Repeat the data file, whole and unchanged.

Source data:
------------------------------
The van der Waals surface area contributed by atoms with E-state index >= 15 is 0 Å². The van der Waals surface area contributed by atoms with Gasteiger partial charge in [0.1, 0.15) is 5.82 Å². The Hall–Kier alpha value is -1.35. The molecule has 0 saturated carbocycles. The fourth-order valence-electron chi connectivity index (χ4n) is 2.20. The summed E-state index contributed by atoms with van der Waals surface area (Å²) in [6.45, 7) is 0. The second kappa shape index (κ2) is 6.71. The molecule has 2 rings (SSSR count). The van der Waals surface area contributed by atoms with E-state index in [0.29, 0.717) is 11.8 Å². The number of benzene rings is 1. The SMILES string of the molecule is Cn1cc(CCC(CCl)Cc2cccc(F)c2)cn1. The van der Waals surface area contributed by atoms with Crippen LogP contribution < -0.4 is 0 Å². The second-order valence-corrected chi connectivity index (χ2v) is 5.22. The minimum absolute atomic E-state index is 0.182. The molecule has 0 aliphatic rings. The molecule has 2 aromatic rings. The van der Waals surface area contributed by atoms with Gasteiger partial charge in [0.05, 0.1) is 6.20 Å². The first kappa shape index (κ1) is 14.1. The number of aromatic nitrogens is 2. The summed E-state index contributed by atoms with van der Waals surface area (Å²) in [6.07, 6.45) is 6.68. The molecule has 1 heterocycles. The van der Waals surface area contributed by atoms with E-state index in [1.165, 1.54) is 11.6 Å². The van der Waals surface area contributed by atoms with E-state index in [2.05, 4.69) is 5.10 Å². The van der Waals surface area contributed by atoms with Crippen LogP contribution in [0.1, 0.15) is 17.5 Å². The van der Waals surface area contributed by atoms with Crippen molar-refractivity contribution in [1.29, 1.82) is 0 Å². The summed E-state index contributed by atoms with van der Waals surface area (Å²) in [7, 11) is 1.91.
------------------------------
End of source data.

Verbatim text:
The van der Waals surface area contributed by atoms with E-state index >= 15 is 0 Å². The van der Waals surface area contributed by atoms with Gasteiger partial charge in [0.1, 0.15) is 5.82 Å². The Hall–Kier alpha value is -1.35. The molecule has 0 saturated carbocycles. The fourth-order valence-electron chi connectivity index (χ4n) is 2.20. The summed E-state index contributed by atoms with van der Waals surface area (Å²) in [6.45, 7) is 0. The second kappa shape index (κ2) is 6.71. The molecule has 2 rings (SSSR count). The van der Waals surface area contributed by atoms with E-state index in [0.29, 0.717) is 11.8 Å². The number of benzene rings is 1. The SMILES string of the molecule is Cn1cc(CCC(CCl)Cc2cccc(F)c2)cn1. The van der Waals surface area contributed by atoms with Crippen LogP contribution < -0.4 is 0 Å². The second-order valence-corrected chi connectivity index (χ2v) is 5.22. The minimum absolute atomic E-state index is 0.182. The molecule has 0 aliphatic rings. The molecule has 2 aromatic rings. The van der Waals surface area contributed by atoms with Gasteiger partial charge in [0.05, 0.1) is 6.20 Å². The first kappa shape index (κ1) is 14.1. The number of aromatic nitrogens is 2. The summed E-state index contributed by atoms with van der Waals surface area (Å²) in [6.07, 6.45) is 6.68. The molecule has 1 heterocycles. The van der Waals surface area contributed by atoms with E-state index in [1.165, 1.54) is 11.6 Å². The van der Waals surface area contributed by atoms with E-state index in [2.05, 4.69) is 5.10 Å². The van der Waals surface area contributed by atoms with Crippen LogP contribution in [0.1, 0.15) is 17.5 Å². The van der Waals surface area contributed by atoms with Crippen molar-refractivity contribution in [1.29, 1.82) is 0 Å². The summed E-state index contributed by atoms with van der Waals surface area (Å²) in [7, 11) is 1.91.